Chemoprevention of Rat Liver Carcinogenesis by S-Adenosyl-L-Methionine: Is DNA Methylation Involved?

Istituto di Patologia Generale dell'Università di Sassari, Italy.
Basic life sciences 02/1993; 61:219-37. DOI: 10.1007/978-1-4615-2984-2_20
Source: PubMed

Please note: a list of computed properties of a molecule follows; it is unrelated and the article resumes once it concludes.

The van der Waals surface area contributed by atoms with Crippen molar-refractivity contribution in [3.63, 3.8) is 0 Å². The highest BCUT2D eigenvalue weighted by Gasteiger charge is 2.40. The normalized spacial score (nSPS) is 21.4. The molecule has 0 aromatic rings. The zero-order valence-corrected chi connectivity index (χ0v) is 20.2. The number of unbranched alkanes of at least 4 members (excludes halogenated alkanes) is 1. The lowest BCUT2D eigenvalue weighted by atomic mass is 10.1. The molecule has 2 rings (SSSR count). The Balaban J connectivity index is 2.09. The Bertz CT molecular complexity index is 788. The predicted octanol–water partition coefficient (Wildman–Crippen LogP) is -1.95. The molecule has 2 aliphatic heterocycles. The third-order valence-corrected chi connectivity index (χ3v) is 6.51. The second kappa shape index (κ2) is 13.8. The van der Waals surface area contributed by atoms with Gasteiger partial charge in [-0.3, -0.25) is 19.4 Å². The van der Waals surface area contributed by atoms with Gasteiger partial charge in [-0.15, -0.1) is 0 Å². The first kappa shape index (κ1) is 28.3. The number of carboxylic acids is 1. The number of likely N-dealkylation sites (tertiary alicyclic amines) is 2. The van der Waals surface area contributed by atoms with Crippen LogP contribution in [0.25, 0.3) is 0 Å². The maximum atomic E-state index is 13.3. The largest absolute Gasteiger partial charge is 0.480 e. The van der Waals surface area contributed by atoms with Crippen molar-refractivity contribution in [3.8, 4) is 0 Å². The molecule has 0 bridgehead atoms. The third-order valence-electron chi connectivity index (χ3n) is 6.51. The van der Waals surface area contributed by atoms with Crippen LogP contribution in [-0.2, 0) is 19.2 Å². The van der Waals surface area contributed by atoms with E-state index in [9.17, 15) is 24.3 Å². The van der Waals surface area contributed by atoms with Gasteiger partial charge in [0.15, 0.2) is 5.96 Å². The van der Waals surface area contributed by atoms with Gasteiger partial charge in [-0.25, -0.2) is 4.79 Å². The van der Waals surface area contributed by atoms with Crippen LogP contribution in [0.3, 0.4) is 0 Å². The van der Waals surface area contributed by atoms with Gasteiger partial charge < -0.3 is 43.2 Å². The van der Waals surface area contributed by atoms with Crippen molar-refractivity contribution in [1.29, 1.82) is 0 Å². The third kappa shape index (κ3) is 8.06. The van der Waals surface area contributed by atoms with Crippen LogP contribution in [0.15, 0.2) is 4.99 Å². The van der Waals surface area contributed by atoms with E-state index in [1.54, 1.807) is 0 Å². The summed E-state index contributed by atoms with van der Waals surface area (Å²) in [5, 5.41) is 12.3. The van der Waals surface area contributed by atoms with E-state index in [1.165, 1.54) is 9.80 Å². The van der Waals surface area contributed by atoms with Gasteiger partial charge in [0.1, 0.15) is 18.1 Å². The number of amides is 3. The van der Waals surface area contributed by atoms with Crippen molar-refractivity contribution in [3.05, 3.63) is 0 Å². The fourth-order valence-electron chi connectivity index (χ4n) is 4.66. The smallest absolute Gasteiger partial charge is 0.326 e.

The best approach to the control of cancer incidence in a population at risk is the removal of the causative agent (primary prevention). However, when primary prevention cannot be applied, the occurrence of cancer can be prevented by administration, to populations at risk, of one or more chemical compounds (chemoprevention; Ref. 1–3). These compounds could interfere with cancer initiation by preventing the formation of ultimate carcinogens and carcinogen-DNA adducts, or by preventing carcinogens from reaching or reacting with critical targets. Once initiation occurs, chemopreventive agents may be used to kill preneoplastic cells or suppress their evolution to neoplastic cells. This latter goal could be reached by inducing preneoplastic cells to differentiate so that they remain viable but irreversibly lose their proliferative potential.

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